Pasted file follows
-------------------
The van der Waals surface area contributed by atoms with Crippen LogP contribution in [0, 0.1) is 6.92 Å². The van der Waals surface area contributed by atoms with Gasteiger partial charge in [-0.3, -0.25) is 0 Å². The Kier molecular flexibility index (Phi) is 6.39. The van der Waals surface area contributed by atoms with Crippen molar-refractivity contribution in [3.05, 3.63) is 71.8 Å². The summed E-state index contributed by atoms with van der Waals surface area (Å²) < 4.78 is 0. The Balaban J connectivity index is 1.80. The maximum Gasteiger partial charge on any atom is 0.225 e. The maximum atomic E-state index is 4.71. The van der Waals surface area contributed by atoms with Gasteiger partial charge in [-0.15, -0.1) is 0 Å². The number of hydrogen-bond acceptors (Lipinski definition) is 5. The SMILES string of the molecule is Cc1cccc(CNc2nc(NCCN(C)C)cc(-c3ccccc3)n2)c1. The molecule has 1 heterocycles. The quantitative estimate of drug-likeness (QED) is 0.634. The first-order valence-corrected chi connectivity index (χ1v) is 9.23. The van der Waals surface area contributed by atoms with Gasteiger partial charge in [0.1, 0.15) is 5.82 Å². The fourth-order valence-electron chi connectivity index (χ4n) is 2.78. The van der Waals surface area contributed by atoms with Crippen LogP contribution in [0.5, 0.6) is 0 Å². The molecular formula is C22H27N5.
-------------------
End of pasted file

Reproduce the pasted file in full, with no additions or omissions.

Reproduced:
The van der Waals surface area contributed by atoms with Crippen LogP contribution in [0, 0.1) is 6.92 Å². The van der Waals surface area contributed by atoms with Gasteiger partial charge in [-0.3, -0.25) is 0 Å². The Kier molecular flexibility index (Phi) is 6.39. The van der Waals surface area contributed by atoms with Crippen molar-refractivity contribution in [3.05, 3.63) is 71.8 Å². The summed E-state index contributed by atoms with van der Waals surface area (Å²) < 4.78 is 0. The Balaban J connectivity index is 1.80. The maximum Gasteiger partial charge on any atom is 0.225 e. The maximum atomic E-state index is 4.71. The van der Waals surface area contributed by atoms with Gasteiger partial charge in [-0.15, -0.1) is 0 Å². The number of hydrogen-bond acceptors (Lipinski definition) is 5. The SMILES string of the molecule is Cc1cccc(CNc2nc(NCCN(C)C)cc(-c3ccccc3)n2)c1. The molecule has 1 heterocycles. The quantitative estimate of drug-likeness (QED) is 0.634. The first-order valence-corrected chi connectivity index (χ1v) is 9.23. The van der Waals surface area contributed by atoms with Gasteiger partial charge in [0.1, 0.15) is 5.82 Å². The fourth-order valence-electron chi connectivity index (χ4n) is 2.78. The van der Waals surface area contributed by atoms with Crippen LogP contribution in [0.5, 0.6) is 0 Å². The molecular formula is C22H27N5.